Earlier in the week, I blogged about a survey commissioned by Australian telco Optus looking at the future of business.

As well as surveying 550 people working in companies, they also surveyed 2,177 Australian consumers aged 18 and older about their current and future expectations of interacting with organisations via traditional and digital channels.

The headline news from the report for me, and the reason for my post was that only 4% of Australian consumers using social media to contact companies.

My initial view was that the 4% number was surely a typo. As my Australian community woke to the news, this is how they responded.

Laurel Papworth was the first to respond – agreeing with the 4% figure in the report.

Joanne Jacobs who until recently was based in the UK also agreed.

My former Telstra pal Andrew Inwood took a more cynical view

UBank Digital Director Jennie Bewes cautioned us to look at the bigger picture.

Fellow South Australian Michelle Prak also mentioned a recent Yellow Pages Australia social media report. Note that Yellow Pages is owned by Telstra, who compete directly with Optus. I worked for both companies when I was living in Australia.

From my quick scan of the report, I can’t see a direct figure quoted for the % of Australians that use social media to engage with companies.

The Yellow Pages report highlights are below, and you can download the full report.

The responses from my fellow Aussies does highlight is that there is a huge opportunity for consumers to engage with companies via social media.

It feels like Australia is where the UK was in 2009 – and so we know how the story ends.

I’m going to give the final word to Kassie Sheldon who is from Optus and was kind enough to post a response from her personal point of view on my blog.

I am publishing her comment in full below, with her permission – very insightful.

kassie-sheldonJust a note, my name is Kassie Sheldon and I am the Content, Digital and Social Marketing Manager at Optus Business. The following thoughts are my own.

Andrew – firstly, great post.

Our report highlights that 20% of consumers said they expect to be able to use social media in 3–5 years to interact with businesses, but only 8% cited it as their preference (compared with other channels). Unfortunately, however, all the remaining cited statistics are correct, and it’s certainly worth asking why this is the case.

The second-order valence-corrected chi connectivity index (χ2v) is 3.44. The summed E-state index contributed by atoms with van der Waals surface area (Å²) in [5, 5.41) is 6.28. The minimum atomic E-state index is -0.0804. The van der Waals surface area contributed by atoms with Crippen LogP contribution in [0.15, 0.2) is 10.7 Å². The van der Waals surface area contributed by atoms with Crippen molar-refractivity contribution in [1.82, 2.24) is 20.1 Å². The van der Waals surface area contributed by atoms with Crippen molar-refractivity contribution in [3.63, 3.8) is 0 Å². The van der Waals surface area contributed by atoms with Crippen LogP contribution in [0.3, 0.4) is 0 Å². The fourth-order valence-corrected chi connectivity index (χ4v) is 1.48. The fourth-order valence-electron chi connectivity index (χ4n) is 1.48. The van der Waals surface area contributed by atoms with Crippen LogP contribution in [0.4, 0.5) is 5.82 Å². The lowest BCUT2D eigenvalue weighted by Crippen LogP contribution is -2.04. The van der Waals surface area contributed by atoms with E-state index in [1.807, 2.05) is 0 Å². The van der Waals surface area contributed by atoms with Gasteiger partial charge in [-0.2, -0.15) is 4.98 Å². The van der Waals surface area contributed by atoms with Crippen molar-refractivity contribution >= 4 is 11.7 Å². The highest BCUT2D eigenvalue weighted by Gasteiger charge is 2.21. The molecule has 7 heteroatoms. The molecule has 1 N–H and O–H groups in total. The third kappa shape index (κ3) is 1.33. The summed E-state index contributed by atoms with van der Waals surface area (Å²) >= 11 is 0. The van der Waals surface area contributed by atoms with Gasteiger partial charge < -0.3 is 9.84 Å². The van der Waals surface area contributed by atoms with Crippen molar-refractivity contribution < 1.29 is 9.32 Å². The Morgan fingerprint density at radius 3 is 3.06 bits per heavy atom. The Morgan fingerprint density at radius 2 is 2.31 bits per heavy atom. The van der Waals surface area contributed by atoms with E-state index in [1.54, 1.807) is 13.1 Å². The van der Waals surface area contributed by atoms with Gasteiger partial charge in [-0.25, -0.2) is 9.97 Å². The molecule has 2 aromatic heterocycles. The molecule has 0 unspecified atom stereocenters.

It’s not that Australians are not happy users of social media – we spend more time on social than almost any nation in the world (http://thenextweb.com/au/2010/…, and we have strong adoption of social media (http://www.socialmedianews.com…. Our report shows that over 60% of Australian organisations use social media to engage customers, which is certainly higher than the reported consumer engagement rate (http://yesopt.us/fb).

So why is there such low consumer engagement? Partly this could be because Australian businesses do not use their social channels to ‘talk’ to consumers, but more often to ‘broadcast’ information out to audiences. As a result, consumers may feel their voice won’t be heard on social media, and they revert to a phone line for information and support. Our research indicates a lack of trust in the reliability of
social as a communication platform which may also be impacting on perceived
preferred channels for engagement in 3-5 years.

But there may be a series of other possible explanations – lack of privacy, lack of time to wait for a response, or even consumers not considering their existing low-level contact with businesses in social channels as being worthy of reporting.

Regardless of the explanation, I feel this research identifies a key opportunity for Australian businesses. Adopting a more open and socially driven business can be key to driving consumer contact through social media, and this is absolutely essential to remain competitive. This can be seen as a wake-up call for businesses to focus more on social media as a communication channel and to engage with consumers in a manner that is useful, rather than just for push messages. Perceptions about preferred social channels over 3-5 years can change. It’s our responsibility to educate businesses about how to make social channels engaging and to do so in a manner that optimises business.

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